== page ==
Neuroscience Graduate Group Program

pretty neurons

NGG in the News

A Smart Aviary at the Pennovation Works brings together a multidisciplinary team including NGG's Marc Schmidt and Vijay Balasubramanian uses machine learning to study behavioral neuroscience.

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The Program  
Large and Small Neurons by Greg Dunn

The NGG is a collaborative and interdisciplinary PhD program that provides training for careers in neuroscience research, teaching and more. Our training program is designed to provide a strong foundation of neuroscience knowledge while at the same time taking into account each student's strengths, needs and career goals.

The NGG is closely affiliated with the Mahoney Institute for Neurosciences (MINS) and the Penn Medicine Translational Neuroscience Center (PTNC).
The Faculty  
Basket Cells by Greg Dunn

We have over 150 active faculty doing cutting-edge research in a broad range of fields including Computational, Systems, Cellular and Molecular, Developmental, and Behavioral and Cognitive Neuroscience, as well as Neurobiology of Disease and more.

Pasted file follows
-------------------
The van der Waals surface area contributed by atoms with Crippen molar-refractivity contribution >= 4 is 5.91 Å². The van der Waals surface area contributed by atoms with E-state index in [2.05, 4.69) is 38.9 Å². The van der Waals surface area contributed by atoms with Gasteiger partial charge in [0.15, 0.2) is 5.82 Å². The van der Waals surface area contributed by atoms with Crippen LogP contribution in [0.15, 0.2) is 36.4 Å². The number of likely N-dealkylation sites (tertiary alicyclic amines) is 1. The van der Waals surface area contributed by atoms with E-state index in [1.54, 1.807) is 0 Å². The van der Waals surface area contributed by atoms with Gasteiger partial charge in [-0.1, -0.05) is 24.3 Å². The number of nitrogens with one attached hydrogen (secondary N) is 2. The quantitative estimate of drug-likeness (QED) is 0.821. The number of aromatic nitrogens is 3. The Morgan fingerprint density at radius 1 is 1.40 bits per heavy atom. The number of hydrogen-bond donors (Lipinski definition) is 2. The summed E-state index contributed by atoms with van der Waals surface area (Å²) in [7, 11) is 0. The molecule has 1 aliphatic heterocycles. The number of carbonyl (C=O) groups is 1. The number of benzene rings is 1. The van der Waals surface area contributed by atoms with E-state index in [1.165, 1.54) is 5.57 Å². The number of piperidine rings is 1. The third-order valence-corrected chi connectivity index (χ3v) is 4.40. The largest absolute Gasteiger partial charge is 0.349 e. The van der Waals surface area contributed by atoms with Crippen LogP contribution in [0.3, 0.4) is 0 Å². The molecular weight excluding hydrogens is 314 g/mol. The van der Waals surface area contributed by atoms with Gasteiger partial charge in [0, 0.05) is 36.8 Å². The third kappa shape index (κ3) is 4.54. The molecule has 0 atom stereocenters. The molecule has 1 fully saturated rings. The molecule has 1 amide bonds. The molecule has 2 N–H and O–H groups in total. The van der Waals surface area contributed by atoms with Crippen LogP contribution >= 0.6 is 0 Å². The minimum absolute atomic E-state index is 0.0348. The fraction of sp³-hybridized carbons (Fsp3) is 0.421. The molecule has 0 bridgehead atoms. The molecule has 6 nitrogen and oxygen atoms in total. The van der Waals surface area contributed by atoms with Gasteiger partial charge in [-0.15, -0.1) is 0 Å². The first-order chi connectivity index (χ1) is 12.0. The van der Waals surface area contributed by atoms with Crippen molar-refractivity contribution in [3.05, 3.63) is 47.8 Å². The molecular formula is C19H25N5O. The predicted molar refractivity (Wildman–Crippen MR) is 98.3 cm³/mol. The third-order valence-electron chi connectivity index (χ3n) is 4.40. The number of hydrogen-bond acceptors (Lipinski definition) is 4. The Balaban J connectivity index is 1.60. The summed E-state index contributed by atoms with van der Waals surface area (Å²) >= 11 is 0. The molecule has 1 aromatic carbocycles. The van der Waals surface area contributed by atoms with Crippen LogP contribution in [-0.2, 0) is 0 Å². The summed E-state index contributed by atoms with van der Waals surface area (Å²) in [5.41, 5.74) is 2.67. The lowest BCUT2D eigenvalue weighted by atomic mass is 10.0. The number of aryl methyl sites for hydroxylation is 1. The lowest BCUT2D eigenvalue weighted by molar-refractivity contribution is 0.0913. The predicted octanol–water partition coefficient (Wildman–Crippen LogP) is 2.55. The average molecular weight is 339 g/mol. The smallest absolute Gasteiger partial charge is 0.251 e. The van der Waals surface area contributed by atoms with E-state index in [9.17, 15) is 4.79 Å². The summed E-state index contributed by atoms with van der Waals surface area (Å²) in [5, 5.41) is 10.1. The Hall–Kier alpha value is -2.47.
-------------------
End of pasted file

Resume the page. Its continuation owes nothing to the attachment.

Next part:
For a list of our Executive Staff and contact information, click here.

The Students  
Axons by Greg Dunn

NGG students conduct research in a wide variety of fields and go on to careers in research, teaching, the public sector, and more.

For a listing of current students, click here.

Find out more about our award-winning student group, GLIA, here.

For summaries of recent publications by NGG students, click here.

Student government organizations include BGSA and GAPSA.

Purkinje Neurons by Greg Dunn

Years 1 and 2: Coursework and Lab Rotations (three required)
Year 2 ends in Candidacy Exam
Year 3: Thesis research and one semester of required teaching assistantship
Years 4+: Thesis research

For more specifics including course descriptions, click here.
Spiral Astrocytes by Greg Dunn

All applicants to NGG submit their applications through the Biomedical Graduate Studies webpage.

For NGG Admission info, click here.

For the BGS Admissions page, click here.

For the BGS Admissions FAQ, click here.

Neuro images courtesy of NGG graduate Greg Dunn (